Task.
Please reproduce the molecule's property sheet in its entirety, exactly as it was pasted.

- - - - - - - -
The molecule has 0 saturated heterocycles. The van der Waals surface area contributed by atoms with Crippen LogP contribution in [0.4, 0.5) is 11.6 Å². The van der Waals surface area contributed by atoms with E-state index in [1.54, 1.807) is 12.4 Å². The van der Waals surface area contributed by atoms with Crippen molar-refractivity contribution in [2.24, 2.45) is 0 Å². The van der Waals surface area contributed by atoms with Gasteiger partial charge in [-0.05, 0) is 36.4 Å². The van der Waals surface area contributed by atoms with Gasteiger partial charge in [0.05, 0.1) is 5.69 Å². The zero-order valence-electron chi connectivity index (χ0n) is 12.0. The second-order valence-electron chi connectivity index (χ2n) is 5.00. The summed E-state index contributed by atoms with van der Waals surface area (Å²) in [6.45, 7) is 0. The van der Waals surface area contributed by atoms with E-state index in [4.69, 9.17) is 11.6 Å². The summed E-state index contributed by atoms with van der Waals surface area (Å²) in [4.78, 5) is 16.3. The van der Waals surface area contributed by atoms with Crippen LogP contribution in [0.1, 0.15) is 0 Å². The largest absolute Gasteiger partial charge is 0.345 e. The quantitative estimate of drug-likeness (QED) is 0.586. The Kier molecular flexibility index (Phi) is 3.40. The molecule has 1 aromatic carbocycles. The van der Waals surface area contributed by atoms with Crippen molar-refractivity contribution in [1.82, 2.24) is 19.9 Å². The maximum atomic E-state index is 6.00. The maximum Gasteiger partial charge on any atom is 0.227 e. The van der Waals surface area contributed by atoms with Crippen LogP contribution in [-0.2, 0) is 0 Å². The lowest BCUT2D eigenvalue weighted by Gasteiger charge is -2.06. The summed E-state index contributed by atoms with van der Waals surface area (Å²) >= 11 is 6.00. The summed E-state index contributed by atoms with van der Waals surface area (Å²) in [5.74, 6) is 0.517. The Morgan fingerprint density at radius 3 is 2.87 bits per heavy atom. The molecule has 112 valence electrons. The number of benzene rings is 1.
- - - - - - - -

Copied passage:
The molecule has 0 saturated heterocycles. The van der Waals surface area contributed by atoms with Crippen LogP contribution in [0.4, 0.5) is 11.6 Å². The van der Waals surface area contributed by atoms with E-state index in [1.54, 1.807) is 12.4 Å². The van der Waals surface area contributed by atoms with Crippen molar-refractivity contribution in [2.24, 2.45) is 0 Å². The van der Waals surface area contributed by atoms with Gasteiger partial charge in [-0.05, 0) is 36.4 Å². The van der Waals surface area contributed by atoms with Gasteiger partial charge in [0.05, 0.1) is 5.69 Å². The zero-order valence-electron chi connectivity index (χ0n) is 12.0. The second-order valence-electron chi connectivity index (χ2n) is 5.00. The summed E-state index contributed by atoms with van der Waals surface area (Å²) in [6.45, 7) is 0. The van der Waals surface area contributed by atoms with E-state index in [4.69, 9.17) is 11.6 Å². The summed E-state index contributed by atoms with van der Waals surface area (Å²) in [4.78, 5) is 16.3. The van der Waals surface area contributed by atoms with Crippen LogP contribution in [0.1, 0.15) is 0 Å². The largest absolute Gasteiger partial charge is 0.345 e. The quantitative estimate of drug-likeness (QED) is 0.586. The Kier molecular flexibility index (Phi) is 3.40. The molecule has 1 aromatic carbocycles. The van der Waals surface area contributed by atoms with Crippen molar-refractivity contribution in [1.82, 2.24) is 19.9 Å². The maximum atomic E-state index is 6.00. The maximum Gasteiger partial charge on any atom is 0.227 e. The van der Waals surface area contributed by atoms with Crippen LogP contribution in [-0.2, 0) is 0 Å². The lowest BCUT2D eigenvalue weighted by Gasteiger charge is -2.06. The summed E-state index contributed by atoms with van der Waals surface area (Å²) >= 11 is 6.00. The summed E-state index contributed by atoms with van der Waals surface area (Å²) in [5.74, 6) is 0.517. The Morgan fingerprint density at radius 3 is 2.87 bits per heavy atom. The molecule has 112 valence electrons. The number of benzene rings is 1.